BMW’s latest X3 model works on clean diesel. The fact that is packs an alternative engine doesn’t affect its speed ratio and driving range while on the road. On the contrary, the car has an EPA estimated mileage of 27-34-30 mpg for highway and city driving combined. There’s also a 6 mpg included that claims to be more efficient that X3 models that are gas-powered. The eco-friendly model is with just $1,500 more expensive than the classic model, so we would say it’s worth taking a chance and choosing the hybrid variant. The eco-friendly BMW X3 can easily handle 600 miles with a tank of gas and an alternative electrically-powered motor; which is pretty good.
- Lexus CT 200h
On the market for an affordable eco-friendly car? Look no further and go with a Lexus. The latest CT 200h model packs an estimated EPA of 43-40-42 mpg both on a highway and in the city. Featuring a compact, good-looking appearance and sporty personality, Lexus CT 200h is pretty fun to drive. It has a hatchback body and folding backseats to compensate for the small size. Incredibly versatile, this car is everything you need to travel the world. The blend of sporty character and fuel economy makes the CT a sleek vehicle with a starting price of $30,000.
- Mazda CX-5
Who says you can’t have fun while driving an efficient cars? As a matter of fact, you can and the latest CX-5 model from Mazda will exceed your expectations. Those looking to invest in fuel-efficiency should definitely have a closer look at this variant. The CX-5 has an EPA rate of 26-35-29 mpg on highways and in cities; it packs a 6-speed manual transmission, nice-looking body and excellent driving. Among some other benefits, we must also talk about the smooth handling, excellent front seats, expressive design and efficient powertrain. Known as a competent athletic crossover, the CX-5 starts a price of $21,000; variants with automatic transmissions feature slightly higher prices beginning from $29,000.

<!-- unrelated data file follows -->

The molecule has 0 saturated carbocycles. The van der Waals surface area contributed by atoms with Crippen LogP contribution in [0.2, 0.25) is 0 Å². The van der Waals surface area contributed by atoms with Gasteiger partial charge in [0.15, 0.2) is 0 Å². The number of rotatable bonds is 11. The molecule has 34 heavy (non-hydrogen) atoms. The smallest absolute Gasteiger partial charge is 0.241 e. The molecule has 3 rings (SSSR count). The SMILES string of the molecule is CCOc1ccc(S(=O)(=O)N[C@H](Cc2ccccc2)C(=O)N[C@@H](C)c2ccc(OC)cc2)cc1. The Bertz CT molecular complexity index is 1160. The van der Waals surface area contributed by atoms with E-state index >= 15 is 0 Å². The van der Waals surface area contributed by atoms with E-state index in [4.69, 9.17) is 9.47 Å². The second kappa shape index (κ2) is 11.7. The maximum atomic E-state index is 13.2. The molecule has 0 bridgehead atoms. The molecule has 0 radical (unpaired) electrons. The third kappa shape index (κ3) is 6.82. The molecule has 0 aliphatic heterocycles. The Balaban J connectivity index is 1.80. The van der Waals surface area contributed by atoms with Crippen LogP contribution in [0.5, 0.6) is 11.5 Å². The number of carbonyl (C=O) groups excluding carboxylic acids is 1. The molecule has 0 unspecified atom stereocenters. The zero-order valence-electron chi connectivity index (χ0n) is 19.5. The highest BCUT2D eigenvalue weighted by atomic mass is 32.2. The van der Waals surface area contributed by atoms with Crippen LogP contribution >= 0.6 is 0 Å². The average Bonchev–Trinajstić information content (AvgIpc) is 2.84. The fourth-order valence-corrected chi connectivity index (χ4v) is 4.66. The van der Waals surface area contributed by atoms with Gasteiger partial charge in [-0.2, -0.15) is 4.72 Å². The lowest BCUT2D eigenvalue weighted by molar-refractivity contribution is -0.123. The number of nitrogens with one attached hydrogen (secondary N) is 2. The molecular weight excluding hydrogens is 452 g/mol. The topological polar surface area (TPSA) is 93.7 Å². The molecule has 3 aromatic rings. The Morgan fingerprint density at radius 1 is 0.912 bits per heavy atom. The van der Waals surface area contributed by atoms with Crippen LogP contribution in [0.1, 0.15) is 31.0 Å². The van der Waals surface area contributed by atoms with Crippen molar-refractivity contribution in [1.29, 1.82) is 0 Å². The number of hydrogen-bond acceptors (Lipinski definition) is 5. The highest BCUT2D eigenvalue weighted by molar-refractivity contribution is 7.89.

- Toyota Avalon Hybrid
Toyota is a car manufacturers that has been dominating the auto industry (hybrid sector in particular) for many years. It shouldn’t come as a surprise that the newest Avalon Hybrid model is a top-seller. Featuring consistent mileage improvements compared to other models that work on gas, the hybrid variant has an estimated EPA of 40-39-40 mpg, the highest when compared to similar sedans currently available. The rating improves on non-hybrid Avalon models by an astounding 19 mpg, thus making the vehicle an excellent choice for families and commuters constantly on the go. It also prides with a well-controlled system, responsive & refined powertrains, spacious interiors, and advanced safety tech.
- Porsche Cayenne S Hybrid
We never pictures Porsche as a hybrid fan, but then again you must give people what they want to be able to live up to the competition. The latest Cayenne S Hybrid actually pretty great. As opposed to most luxury hybrids on the market, the Cayenne S packs smooth driving, increased efficiency and groundbreaking tech advances. The model is the proud owner of 3.0 l super-charged V6 motor and an infused 70 kW electric engine. When combined, these two powertrains pack a total of 416 hp. With permanent all-wheel drive and an 8-speed automatic transmission, it’s safe to say that the Cayenne S Hybrid is spectacular.
The auto industry was taken by storm this 2016 by eco-friendly cars. The array of models is endless, and it’s safe to say that this is just the beginning. Faster hybrids are coming up next, as well as faster fully-electrics. Manufacturers are constantly striving to wow its customer base, whether they’re average buyers searching for convenience or top-tier collectors hunting for the most exclusive models on the market. As far as future expectations are concerned, there’s no doubt that in the following 5 years all the above mentioned manufactures will come up with even better variants.
By Christopher Austin and Design911.co.uk!
Here is a life cycle emissions comparison between electric vehicles and conventional internal combustion engine vehicles that I wrote with a team of other graduate students a few years ago in 2012. It might be of some use to anyone who wants to learn more about life cycle emissions analysis and comparisons. This lifetime emissions analysis includes manufacturing, vehicle operation, and disposal emissions. Notably, it also takes into account which state of the USA a person would charge his/her vehicle in, and how that the electricity generation portfolio of that state affects life cycle emissions. Anyways, feel free to download and share.